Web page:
Plans to move the FBI headquarters out of the District are now back on track after being shelved during the Trump administration, and lawmakers from Virginia and Maryland are wasting no time campaigning for a decision that could come in a matter of weeks.
The much-anticipated move from the FBI’s longtime home at the J. Edgar Hoover Building in Washington comes as the 2.8-million-square-foot headquarters, which opened its doors in 1975, is in dire need of repair. Many government officials, including President Joe Biden, have questioned the building’s ability to support the FBI’s future mission.
Three new locations were selected as possibilities during the Obama administration, according to a Fox 5 report. Springfield is reportedly the lone location in Virginia, while Landover and Greenbelt comprise Maryland’s options.
In a last-minute pitch, Sen. Mark Warner (D-Va.) lauded the Commonwealth’s unique ability to enhance the FBI’s long-term mission with a facility that could dramatically improve law enforcement and national security missions.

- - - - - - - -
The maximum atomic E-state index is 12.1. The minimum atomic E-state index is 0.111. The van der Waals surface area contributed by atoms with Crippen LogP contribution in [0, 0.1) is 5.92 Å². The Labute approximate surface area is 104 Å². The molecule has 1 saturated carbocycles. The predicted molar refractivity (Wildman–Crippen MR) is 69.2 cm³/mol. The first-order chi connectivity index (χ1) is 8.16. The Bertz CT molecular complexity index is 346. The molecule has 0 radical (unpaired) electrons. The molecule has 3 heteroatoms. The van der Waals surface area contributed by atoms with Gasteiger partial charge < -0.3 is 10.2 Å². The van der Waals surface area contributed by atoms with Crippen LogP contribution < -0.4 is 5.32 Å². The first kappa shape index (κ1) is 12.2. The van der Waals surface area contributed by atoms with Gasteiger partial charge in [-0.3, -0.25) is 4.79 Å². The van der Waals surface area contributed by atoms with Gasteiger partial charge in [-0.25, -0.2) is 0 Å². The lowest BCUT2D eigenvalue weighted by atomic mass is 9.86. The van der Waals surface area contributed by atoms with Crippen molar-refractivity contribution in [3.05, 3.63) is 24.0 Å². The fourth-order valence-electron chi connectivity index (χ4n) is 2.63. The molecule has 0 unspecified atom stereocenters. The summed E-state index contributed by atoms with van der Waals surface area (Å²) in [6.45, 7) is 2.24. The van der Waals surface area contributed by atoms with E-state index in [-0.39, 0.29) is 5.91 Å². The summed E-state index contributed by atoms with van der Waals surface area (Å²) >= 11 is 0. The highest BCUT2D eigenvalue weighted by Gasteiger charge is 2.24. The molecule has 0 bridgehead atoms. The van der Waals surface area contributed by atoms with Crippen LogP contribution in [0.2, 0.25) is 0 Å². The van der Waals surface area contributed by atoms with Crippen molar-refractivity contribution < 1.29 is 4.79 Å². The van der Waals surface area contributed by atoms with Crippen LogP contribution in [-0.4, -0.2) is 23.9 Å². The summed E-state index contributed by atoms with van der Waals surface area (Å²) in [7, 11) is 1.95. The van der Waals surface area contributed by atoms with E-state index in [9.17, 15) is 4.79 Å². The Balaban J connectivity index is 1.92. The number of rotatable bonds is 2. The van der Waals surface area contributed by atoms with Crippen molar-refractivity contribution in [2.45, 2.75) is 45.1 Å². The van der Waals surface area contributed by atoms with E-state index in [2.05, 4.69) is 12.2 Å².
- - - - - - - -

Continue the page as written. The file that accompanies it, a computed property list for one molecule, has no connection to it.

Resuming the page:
“I’m glad that the Biden Administration recognizes that need and is working to select a site for a new FBI HQ,” Warner told Fox 5. “I’m going to continue to work with the administration to deliver an FBI headquarters that best supports the mission of the men and women of the FBI, and strongly believe in the merits of the Northern Virginia site.”
Maryland Sen. Ben Cardin, meanwhile, suggested that Prince George’s County should be the obvious front runner, with his office citing “close proximity to Washington — as well as world-class research and educational institutions, cybersecurity and defense facilities, and other assets valuable to the FBI’s ongoing missions.”
In a statement provided to Fox 5, FBI officials confirmed the Bureau’s upcoming departure from the District, while offering no timetable.
“GSA and the FBI are committed to … a large new suburban FBI HQ campus,” the statement read, “as well as a downtown facility to allow for continued FBI accessibility to the public and close proximity to the Department of Justice and other key downtown partners.”
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